Internationalisation and professionalisation
The Spanish League is amongst the most professionalised in the world. It has developed into a self-reinforcing circle. The best foreign players (often from countries with long soccer traditions such as Brazil and Argentina) have helped teams reach and maintain the highest level of competitiveness. Their presence challenges local players to improve their skills. And the better the Spanish players get, the more desirable they are for other leagues, which encourages them even further. Needless to say, the professionalisation of the league has a positive effect on the technical level of the Spanish national team. So, don’t be afraid to look beyond your traditional borders and recognise the national and international talent that will help professionalise your operation.
Fear of change
Firms, and family businesses in particular, often tend to avoid professionalisation for fear of change and unknown risks. Yet the process of professionalising a business not only enhances performance, it also helps you capitalise on unforeseen opportunities and strengthen the commercial perspective. It will also safeguard the long-term future of your business.
Conventional wisdom is that intense rivalry can have harmful consequences, especially for those on the losing side. But, in soccer, it is the intense rivalry that makes the game such fun to play and to watch. It’s makes teams rise to new heights. And yet many business owners would prefer to enjoy a monopoly position over having a strong competitor. However, tough competition stimulates innovation and thus accelerates growth.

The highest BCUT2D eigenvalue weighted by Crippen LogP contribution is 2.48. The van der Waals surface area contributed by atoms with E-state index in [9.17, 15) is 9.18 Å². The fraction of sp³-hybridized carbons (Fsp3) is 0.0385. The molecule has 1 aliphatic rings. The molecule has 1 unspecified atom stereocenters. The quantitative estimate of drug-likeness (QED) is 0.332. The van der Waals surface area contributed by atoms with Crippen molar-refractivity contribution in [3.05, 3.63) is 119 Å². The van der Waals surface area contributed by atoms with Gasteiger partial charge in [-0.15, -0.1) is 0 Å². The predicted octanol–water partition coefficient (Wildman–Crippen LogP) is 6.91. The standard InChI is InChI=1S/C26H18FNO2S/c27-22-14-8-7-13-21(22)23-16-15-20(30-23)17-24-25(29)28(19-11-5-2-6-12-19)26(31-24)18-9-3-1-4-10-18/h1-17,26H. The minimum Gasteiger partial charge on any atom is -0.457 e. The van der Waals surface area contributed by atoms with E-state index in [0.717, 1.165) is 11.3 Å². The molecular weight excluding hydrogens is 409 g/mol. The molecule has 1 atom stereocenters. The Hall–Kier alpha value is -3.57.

Where would Apple have got to without Microsoft, for example? Coca-Cola would not have become what it is today, had Pepsi not been challenging them. Competition needs to be taken as an integral part of doing business. Company owners and executives should embrace competition and work to leverage the opportunities a strong competitor creates.
Data is key
Football coaches and trainers are constantly checking data on their own and their competitor’s individual players. Distance run, possession, direction, accuracy etc. etc. It’s obvious that this data plays a major role in monitoring plyers and trying to optimise performance on the field. At Steel Solution, we are strong believers in a platform strategy and data analysis as a means of simplifying the steel supply chain. In the past, conventional competition was built on exclusive access to supply-side resources e.g. a steel mine. These days, platform competition is built on unique access to the ecosystem that surrounds the platform, as well as to the data on the interactions between all the players on the field. The platforms with the most active ecosystems and the ability to process and analyse their interaction data will win.
While the Dutch national men’s soccer team results have been disappointing in recent years; their female counterparts have enjoyed considerable success. In 2017, they were crowned European Champions on their own soil. These achievements have increased the popularity of women’s soccer in the Netherlands. And it is not only in sport that women are embracing new opportunities, At Steel Solutions, women are also making a valuable contribution to our team. What about in your business? Are you missing out on female talent in your organisation? Let’s hope the women’s soccer team also helps inspire their male counterparts.
Trust your strategy